21. #871
    Join Date
    Sep 2016
    Posts
    37
    Turned out to be PERFECT! After talking to the climbing ranger we decided to camp at Horse Camp as the gusts at Helen weíre supposed to be 90 mph. Set up camp at Horse Camp on Saturday morning and skied two runs above Horse Camp. Overnight there were moderate winds which all but died down by midnight. I think camping at Helen would have been fine, but itís nicer to ski without camping gear anyway. Got on the move at 4am on Sunday and got to about 11,500 ft above Helen before the visibility fell too much to continue and enjoy the ski down. Skied back to Horse Camp in 8Ē of new snow. Packed up camp and then slogged down in real Sierra cement back to Bunny Flat. No summit this time, but what a mountain it is for skiing!

  22. #872
    Join Date
    Nov 2009
    Posts
    588
    Planning to ski Lassen tomorrow (climbing from the Devastated Area, potentially skiing the Southeast Face though if Northeast doesn't soften. Then will be poking around Shasta on Saturday and Sunday. Weather doesn't look like it'll allow for a summit attempt, but there's always a chance.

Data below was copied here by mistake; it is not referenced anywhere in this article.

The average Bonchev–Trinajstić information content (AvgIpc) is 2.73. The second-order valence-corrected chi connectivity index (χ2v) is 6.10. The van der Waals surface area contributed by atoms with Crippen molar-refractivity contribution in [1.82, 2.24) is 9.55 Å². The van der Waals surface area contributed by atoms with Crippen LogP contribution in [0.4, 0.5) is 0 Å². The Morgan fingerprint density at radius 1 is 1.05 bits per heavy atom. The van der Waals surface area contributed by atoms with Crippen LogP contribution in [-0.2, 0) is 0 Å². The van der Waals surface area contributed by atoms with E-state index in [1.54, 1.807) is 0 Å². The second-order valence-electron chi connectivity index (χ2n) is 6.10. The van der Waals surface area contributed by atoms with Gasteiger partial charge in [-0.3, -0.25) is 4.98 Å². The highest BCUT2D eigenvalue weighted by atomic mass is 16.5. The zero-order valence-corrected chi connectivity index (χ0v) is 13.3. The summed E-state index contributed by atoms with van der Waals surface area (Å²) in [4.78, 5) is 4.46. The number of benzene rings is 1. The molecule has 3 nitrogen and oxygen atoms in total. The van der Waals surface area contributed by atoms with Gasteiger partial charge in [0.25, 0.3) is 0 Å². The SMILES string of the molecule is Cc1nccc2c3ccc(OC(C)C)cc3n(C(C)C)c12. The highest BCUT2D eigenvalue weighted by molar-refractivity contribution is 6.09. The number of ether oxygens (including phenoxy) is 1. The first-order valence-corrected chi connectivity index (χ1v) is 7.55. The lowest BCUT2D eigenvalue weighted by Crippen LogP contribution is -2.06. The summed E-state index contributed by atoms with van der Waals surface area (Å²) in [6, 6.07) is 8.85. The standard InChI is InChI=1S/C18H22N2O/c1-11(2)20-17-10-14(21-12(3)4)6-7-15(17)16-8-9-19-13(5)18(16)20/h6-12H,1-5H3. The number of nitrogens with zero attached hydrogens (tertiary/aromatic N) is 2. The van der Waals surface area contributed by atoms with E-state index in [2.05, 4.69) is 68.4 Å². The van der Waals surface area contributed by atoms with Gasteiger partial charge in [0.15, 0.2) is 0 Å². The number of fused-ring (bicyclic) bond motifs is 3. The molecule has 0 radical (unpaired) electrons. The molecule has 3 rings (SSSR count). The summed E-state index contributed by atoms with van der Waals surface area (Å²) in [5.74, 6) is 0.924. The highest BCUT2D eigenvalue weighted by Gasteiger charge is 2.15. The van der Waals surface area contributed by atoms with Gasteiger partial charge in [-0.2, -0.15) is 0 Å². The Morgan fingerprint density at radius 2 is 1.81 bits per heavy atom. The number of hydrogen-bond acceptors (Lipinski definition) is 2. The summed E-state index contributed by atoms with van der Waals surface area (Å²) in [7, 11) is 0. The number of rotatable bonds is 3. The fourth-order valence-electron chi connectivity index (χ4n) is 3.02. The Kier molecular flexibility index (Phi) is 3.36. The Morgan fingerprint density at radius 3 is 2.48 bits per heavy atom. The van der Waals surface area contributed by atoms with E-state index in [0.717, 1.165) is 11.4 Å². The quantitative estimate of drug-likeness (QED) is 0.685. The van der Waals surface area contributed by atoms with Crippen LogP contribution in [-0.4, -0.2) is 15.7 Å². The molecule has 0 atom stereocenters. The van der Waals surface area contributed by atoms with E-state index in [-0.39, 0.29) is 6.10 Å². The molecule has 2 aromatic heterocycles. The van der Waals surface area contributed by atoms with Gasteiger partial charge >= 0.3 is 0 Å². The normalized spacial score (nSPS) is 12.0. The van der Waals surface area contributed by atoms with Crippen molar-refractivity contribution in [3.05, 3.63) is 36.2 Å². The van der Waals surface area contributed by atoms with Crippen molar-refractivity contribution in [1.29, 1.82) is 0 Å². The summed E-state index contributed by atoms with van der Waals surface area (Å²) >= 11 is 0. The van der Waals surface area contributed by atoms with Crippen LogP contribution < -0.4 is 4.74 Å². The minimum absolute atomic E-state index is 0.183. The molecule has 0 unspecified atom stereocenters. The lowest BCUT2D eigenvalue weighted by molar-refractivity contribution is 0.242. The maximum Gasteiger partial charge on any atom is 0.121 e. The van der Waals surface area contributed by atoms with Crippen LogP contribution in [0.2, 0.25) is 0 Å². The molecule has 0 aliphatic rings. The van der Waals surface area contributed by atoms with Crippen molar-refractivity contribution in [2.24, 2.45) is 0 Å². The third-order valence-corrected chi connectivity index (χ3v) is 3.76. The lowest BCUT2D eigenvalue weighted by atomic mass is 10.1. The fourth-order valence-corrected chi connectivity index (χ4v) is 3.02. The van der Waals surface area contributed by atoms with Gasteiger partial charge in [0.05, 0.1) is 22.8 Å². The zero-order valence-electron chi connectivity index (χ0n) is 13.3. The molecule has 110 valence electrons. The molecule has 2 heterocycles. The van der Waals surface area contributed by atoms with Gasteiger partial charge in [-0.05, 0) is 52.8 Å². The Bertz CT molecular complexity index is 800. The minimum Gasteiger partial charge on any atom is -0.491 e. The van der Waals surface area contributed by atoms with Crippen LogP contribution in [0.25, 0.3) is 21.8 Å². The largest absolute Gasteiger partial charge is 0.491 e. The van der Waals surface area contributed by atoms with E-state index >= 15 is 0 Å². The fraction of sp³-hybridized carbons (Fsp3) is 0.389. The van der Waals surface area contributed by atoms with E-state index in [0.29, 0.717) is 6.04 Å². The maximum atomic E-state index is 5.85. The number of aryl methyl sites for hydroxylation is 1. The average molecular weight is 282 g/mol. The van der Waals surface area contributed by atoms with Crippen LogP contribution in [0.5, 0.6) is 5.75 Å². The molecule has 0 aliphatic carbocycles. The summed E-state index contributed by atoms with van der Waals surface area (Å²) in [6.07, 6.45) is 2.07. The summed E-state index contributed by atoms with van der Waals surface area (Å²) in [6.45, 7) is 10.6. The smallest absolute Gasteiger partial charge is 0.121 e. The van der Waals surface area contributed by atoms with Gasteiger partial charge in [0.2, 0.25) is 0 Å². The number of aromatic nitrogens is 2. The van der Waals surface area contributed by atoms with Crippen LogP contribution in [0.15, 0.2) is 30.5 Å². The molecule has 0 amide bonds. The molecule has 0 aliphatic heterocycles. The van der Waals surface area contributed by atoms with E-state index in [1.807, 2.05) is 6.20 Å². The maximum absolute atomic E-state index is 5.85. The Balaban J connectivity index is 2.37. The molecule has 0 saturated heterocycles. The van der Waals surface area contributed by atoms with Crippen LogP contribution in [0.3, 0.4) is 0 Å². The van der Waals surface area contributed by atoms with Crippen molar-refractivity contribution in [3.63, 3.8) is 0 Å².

Let me know if you'll be in the area and want to make some turns.

  23. #873
    Join Date
    Jan 2006
    Posts
    382
    double check the road status. the website map still shows as plowed but not open, but they did remove their park alert notice about the closure to devastated area from this round of storms.

  24. #874
    Join Date
    Nov 2009
    Posts
    588
    The road to the Devastated Area reopened today, website isnít updated


    Sent from my iPhone using TGR Forums

  25. #875
    Join Date
    Nov 2009
    Posts
    588
    Left the Bay early this morning and was skinning Lassen by 6:30. Beautiful morning and then clouds moved in around 9:15, making visibility less than great for the tail end of the climb and the descent. Relatively skiable rime ice for the top 100 vertical, then perfect creamy pow for the next ~1800, great corn for another ~1700, and finally a slightly unpleasant traverse out through the trees.

    There were three tracks from yesterday and I was the only person who skied it today, seemed surprisingly quiet. Conditions are amazing, go enjoy it.